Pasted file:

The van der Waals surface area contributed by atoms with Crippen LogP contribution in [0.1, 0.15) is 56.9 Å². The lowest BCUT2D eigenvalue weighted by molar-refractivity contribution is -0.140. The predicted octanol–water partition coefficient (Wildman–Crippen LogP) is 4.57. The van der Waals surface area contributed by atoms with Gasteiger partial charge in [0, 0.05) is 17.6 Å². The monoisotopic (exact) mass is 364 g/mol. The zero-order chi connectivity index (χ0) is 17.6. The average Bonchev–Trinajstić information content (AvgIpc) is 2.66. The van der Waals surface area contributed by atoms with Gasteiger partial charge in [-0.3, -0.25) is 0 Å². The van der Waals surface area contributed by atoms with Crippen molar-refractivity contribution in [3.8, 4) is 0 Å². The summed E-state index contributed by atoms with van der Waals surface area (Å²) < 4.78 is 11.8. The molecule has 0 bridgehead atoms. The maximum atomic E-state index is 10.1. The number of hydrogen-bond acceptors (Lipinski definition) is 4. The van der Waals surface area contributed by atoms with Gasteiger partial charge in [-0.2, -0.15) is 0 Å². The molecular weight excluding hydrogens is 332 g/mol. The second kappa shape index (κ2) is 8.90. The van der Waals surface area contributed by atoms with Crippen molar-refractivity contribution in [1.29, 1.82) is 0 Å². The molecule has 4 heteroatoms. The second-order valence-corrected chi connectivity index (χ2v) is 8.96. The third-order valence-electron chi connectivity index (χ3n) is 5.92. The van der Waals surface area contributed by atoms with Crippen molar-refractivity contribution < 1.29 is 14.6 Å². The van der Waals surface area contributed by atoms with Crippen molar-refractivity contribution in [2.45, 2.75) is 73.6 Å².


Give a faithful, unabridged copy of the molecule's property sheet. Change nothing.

The van der Waals surface area contributed by atoms with Crippen LogP contribution in [0.1, 0.15) is 56.9 Å². The lowest BCUT2D eigenvalue weighted by molar-refractivity contribution is -0.140. The predicted octanol–water partition coefficient (Wildman–Crippen LogP) is 4.57. The van der Waals surface area contributed by atoms with Gasteiger partial charge in [0, 0.05) is 17.6 Å². The monoisotopic (exact) mass is 364 g/mol. The zero-order chi connectivity index (χ0) is 17.6. The average Bonchev–Trinajstić information content (AvgIpc) is 2.66. The van der Waals surface area contributed by atoms with Gasteiger partial charge in [-0.3, -0.25) is 0 Å². The van der Waals surface area contributed by atoms with Crippen molar-refractivity contribution in [3.8, 4) is 0 Å². The summed E-state index contributed by atoms with van der Waals surface area (Å²) < 4.78 is 11.8. The molecule has 0 bridgehead atoms. The maximum atomic E-state index is 10.1. The number of hydrogen-bond acceptors (Lipinski definition) is 4. The van der Waals surface area contributed by atoms with Gasteiger partial charge in [-0.2, -0.15) is 0 Å². The molecular weight excluding hydrogens is 332 g/mol. The second kappa shape index (κ2) is 8.90. The van der Waals surface area contributed by atoms with Crippen molar-refractivity contribution in [1.29, 1.82) is 0 Å². The molecule has 4 heteroatoms. The second-order valence-corrected chi connectivity index (χ2v) is 8.96. The third-order valence-electron chi connectivity index (χ3n) is 5.92. The van der Waals surface area contributed by atoms with Crippen molar-refractivity contribution < 1.29 is 14.6 Å². The van der Waals surface area contributed by atoms with Crippen molar-refractivity contribution in [2.45, 2.75) is 73.6 Å².